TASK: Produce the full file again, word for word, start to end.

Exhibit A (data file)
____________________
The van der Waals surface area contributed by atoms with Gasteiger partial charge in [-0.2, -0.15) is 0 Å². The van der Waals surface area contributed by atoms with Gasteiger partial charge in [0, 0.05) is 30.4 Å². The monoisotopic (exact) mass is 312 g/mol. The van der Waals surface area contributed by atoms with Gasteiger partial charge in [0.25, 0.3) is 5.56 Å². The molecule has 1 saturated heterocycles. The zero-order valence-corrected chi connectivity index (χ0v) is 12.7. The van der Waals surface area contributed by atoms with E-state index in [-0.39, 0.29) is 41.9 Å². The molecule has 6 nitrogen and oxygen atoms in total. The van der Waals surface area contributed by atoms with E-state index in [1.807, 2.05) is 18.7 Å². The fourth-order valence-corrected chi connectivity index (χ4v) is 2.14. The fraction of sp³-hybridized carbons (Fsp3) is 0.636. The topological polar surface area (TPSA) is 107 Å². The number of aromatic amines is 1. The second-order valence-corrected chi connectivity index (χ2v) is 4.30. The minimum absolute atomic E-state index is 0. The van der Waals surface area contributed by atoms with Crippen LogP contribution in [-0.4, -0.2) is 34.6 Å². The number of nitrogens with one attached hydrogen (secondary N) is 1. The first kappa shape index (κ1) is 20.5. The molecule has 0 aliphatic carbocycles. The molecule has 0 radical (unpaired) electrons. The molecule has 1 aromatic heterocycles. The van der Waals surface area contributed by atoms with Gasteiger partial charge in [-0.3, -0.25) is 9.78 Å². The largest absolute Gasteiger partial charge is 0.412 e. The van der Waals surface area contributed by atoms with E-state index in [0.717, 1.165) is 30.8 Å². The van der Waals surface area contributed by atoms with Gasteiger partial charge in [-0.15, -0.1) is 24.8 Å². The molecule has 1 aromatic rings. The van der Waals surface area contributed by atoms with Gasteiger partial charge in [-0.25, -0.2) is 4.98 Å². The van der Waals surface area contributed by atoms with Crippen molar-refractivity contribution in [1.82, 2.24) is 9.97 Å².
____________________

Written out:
The van der Waals surface area contributed by atoms with Gasteiger partial charge in [-0.2, -0.15) is 0 Å². The van der Waals surface area contributed by atoms with Gasteiger partial charge in [0, 0.05) is 30.4 Å². The monoisotopic (exact) mass is 312 g/mol. The van der Waals surface area contributed by atoms with Gasteiger partial charge in [0.25, 0.3) is 5.56 Å². The molecule has 1 saturated heterocycles. The zero-order valence-corrected chi connectivity index (χ0v) is 12.7. The van der Waals surface area contributed by atoms with E-state index in [-0.39, 0.29) is 41.9 Å². The molecule has 6 nitrogen and oxygen atoms in total. The van der Waals surface area contributed by atoms with E-state index in [1.807, 2.05) is 18.7 Å². The fourth-order valence-corrected chi connectivity index (χ4v) is 2.14. The fraction of sp³-hybridized carbons (Fsp3) is 0.636. The topological polar surface area (TPSA) is 107 Å². The number of aromatic amines is 1. The second-order valence-corrected chi connectivity index (χ2v) is 4.30. The minimum absolute atomic E-state index is 0. The van der Waals surface area contributed by atoms with Crippen LogP contribution in [-0.4, -0.2) is 34.6 Å². The number of nitrogens with one attached hydrogen (secondary N) is 1. The first kappa shape index (κ1) is 20.5. The molecule has 0 aliphatic carbocycles. The molecule has 0 radical (unpaired) electrons. The molecule has 1 aromatic heterocycles. The van der Waals surface area contributed by atoms with Gasteiger partial charge in [-0.3, -0.25) is 9.78 Å². The largest absolute Gasteiger partial charge is 0.412 e. The van der Waals surface area contributed by atoms with E-state index in [0.717, 1.165) is 30.8 Å². The van der Waals surface area contributed by atoms with Gasteiger partial charge in [-0.15, -0.1) is 24.8 Å². The molecule has 1 aromatic rings. The van der Waals surface area contributed by atoms with Gasteiger partial charge in [-0.25, -0.2) is 4.98 Å². The van der Waals surface area contributed by atoms with Crippen molar-refractivity contribution in [1.82, 2.24) is 9.97 Å².